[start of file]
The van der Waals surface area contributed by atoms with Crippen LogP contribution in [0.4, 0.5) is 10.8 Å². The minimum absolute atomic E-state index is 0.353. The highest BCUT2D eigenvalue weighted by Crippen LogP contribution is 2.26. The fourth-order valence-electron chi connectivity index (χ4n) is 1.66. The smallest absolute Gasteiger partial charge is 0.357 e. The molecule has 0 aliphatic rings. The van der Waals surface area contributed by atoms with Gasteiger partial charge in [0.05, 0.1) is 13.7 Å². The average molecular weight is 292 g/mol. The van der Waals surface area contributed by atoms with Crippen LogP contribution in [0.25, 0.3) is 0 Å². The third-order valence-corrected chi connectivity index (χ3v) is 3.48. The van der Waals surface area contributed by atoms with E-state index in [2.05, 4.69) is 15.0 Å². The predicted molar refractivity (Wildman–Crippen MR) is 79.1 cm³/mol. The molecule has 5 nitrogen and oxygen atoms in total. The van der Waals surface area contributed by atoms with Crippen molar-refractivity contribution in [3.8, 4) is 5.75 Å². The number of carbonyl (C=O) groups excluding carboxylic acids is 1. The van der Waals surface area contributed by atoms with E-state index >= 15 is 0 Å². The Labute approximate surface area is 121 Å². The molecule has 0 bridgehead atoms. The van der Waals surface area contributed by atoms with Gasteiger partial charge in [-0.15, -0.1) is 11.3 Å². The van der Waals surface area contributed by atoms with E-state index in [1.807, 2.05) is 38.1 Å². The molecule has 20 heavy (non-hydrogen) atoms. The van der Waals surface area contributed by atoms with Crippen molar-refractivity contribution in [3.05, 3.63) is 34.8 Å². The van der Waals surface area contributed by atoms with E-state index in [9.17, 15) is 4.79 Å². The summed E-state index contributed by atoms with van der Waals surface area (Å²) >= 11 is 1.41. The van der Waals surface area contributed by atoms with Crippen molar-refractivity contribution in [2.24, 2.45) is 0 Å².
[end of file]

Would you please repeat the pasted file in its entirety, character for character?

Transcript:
The van der Waals surface area contributed by atoms with Crippen LogP contribution in [0.4, 0.5) is 10.8 Å². The minimum absolute atomic E-state index is 0.353. The highest BCUT2D eigenvalue weighted by Crippen LogP contribution is 2.26. The fourth-order valence-electron chi connectivity index (χ4n) is 1.66. The smallest absolute Gasteiger partial charge is 0.357 e. The molecule has 0 aliphatic rings. The van der Waals surface area contributed by atoms with Gasteiger partial charge in [0.05, 0.1) is 13.7 Å². The average molecular weight is 292 g/mol. The van der Waals surface area contributed by atoms with Crippen LogP contribution in [0.25, 0.3) is 0 Å². The third-order valence-corrected chi connectivity index (χ3v) is 3.48. The van der Waals surface area contributed by atoms with E-state index in [2.05, 4.69) is 15.0 Å². The predicted molar refractivity (Wildman–Crippen MR) is 79.1 cm³/mol. The molecule has 5 nitrogen and oxygen atoms in total. The van der Waals surface area contributed by atoms with Crippen molar-refractivity contribution in [3.8, 4) is 5.75 Å². The number of carbonyl (C=O) groups excluding carboxylic acids is 1. The van der Waals surface area contributed by atoms with E-state index >= 15 is 0 Å². The Labute approximate surface area is 121 Å². The molecule has 0 bridgehead atoms. The van der Waals surface area contributed by atoms with Gasteiger partial charge in [-0.15, -0.1) is 11.3 Å². The van der Waals surface area contributed by atoms with E-state index in [1.807, 2.05) is 38.1 Å². The molecule has 20 heavy (non-hydrogen) atoms. The van der Waals surface area contributed by atoms with Crippen molar-refractivity contribution in [3.05, 3.63) is 34.8 Å². The van der Waals surface area contributed by atoms with E-state index in [9.17, 15) is 4.79 Å². The summed E-state index contributed by atoms with van der Waals surface area (Å²) >= 11 is 1.41. The van der Waals surface area contributed by atoms with Crippen molar-refractivity contribution in [2.24, 2.45) is 0 Å².